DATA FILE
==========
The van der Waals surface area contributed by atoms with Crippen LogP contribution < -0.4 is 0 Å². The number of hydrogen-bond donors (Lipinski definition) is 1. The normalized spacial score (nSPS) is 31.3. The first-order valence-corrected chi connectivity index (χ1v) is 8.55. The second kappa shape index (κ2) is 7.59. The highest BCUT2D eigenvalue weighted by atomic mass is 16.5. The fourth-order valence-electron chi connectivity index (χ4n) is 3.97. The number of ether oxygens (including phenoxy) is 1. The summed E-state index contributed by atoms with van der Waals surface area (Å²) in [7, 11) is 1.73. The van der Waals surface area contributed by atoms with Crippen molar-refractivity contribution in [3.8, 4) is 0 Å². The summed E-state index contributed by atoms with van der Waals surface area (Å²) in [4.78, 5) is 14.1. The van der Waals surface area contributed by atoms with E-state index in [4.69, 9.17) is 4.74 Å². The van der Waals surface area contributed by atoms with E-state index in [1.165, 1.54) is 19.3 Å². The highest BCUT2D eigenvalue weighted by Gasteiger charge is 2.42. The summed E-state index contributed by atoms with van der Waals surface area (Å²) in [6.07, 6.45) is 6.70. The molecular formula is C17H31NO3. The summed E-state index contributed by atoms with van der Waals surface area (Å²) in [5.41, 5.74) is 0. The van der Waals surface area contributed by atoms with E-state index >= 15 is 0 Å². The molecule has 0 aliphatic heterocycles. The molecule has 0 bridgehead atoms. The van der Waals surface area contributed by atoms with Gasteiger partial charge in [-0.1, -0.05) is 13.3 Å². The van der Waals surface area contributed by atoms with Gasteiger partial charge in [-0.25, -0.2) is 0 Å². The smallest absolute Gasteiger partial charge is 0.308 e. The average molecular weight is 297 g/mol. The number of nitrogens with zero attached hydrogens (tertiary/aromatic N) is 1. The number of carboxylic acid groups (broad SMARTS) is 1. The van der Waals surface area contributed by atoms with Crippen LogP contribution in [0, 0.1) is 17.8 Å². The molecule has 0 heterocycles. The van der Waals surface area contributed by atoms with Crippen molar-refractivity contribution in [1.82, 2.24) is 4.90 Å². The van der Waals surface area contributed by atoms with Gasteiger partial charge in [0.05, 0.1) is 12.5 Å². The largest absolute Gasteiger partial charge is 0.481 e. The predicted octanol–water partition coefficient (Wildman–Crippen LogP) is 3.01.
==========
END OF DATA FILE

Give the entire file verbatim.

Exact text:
The van der Waals surface area contributed by atoms with Crippen LogP contribution < -0.4 is 0 Å². The number of hydrogen-bond donors (Lipinski definition) is 1. The normalized spacial score (nSPS) is 31.3. The first-order valence-corrected chi connectivity index (χ1v) is 8.55. The second kappa shape index (κ2) is 7.59. The highest BCUT2D eigenvalue weighted by atomic mass is 16.5. The fourth-order valence-electron chi connectivity index (χ4n) is 3.97. The number of ether oxygens (including phenoxy) is 1. The summed E-state index contributed by atoms with van der Waals surface area (Å²) in [7, 11) is 1.73. The van der Waals surface area contributed by atoms with Crippen molar-refractivity contribution in [3.8, 4) is 0 Å². The summed E-state index contributed by atoms with van der Waals surface area (Å²) in [4.78, 5) is 14.1. The van der Waals surface area contributed by atoms with E-state index in [4.69, 9.17) is 4.74 Å². The van der Waals surface area contributed by atoms with E-state index in [1.165, 1.54) is 19.3 Å². The highest BCUT2D eigenvalue weighted by Gasteiger charge is 2.42. The summed E-state index contributed by atoms with van der Waals surface area (Å²) in [6.07, 6.45) is 6.70. The molecular formula is C17H31NO3. The summed E-state index contributed by atoms with van der Waals surface area (Å²) in [5.41, 5.74) is 0. The van der Waals surface area contributed by atoms with E-state index >= 15 is 0 Å². The molecule has 0 aliphatic heterocycles. The molecule has 0 bridgehead atoms. The van der Waals surface area contributed by atoms with Gasteiger partial charge in [-0.1, -0.05) is 13.3 Å². The van der Waals surface area contributed by atoms with Gasteiger partial charge in [-0.25, -0.2) is 0 Å². The smallest absolute Gasteiger partial charge is 0.308 e. The average molecular weight is 297 g/mol. The number of nitrogens with zero attached hydrogens (tertiary/aromatic N) is 1. The number of carboxylic acid groups (broad SMARTS) is 1. The van der Waals surface area contributed by atoms with Crippen LogP contribution in [0, 0.1) is 17.8 Å². The molecule has 0 heterocycles. The van der Waals surface area contributed by atoms with Crippen molar-refractivity contribution in [1.82, 2.24) is 4.90 Å². The van der Waals surface area contributed by atoms with Gasteiger partial charge in [0.05, 0.1) is 12.5 Å². The largest absolute Gasteiger partial charge is 0.481 e. The predicted octanol–water partition coefficient (Wildman–Crippen LogP) is 3.01.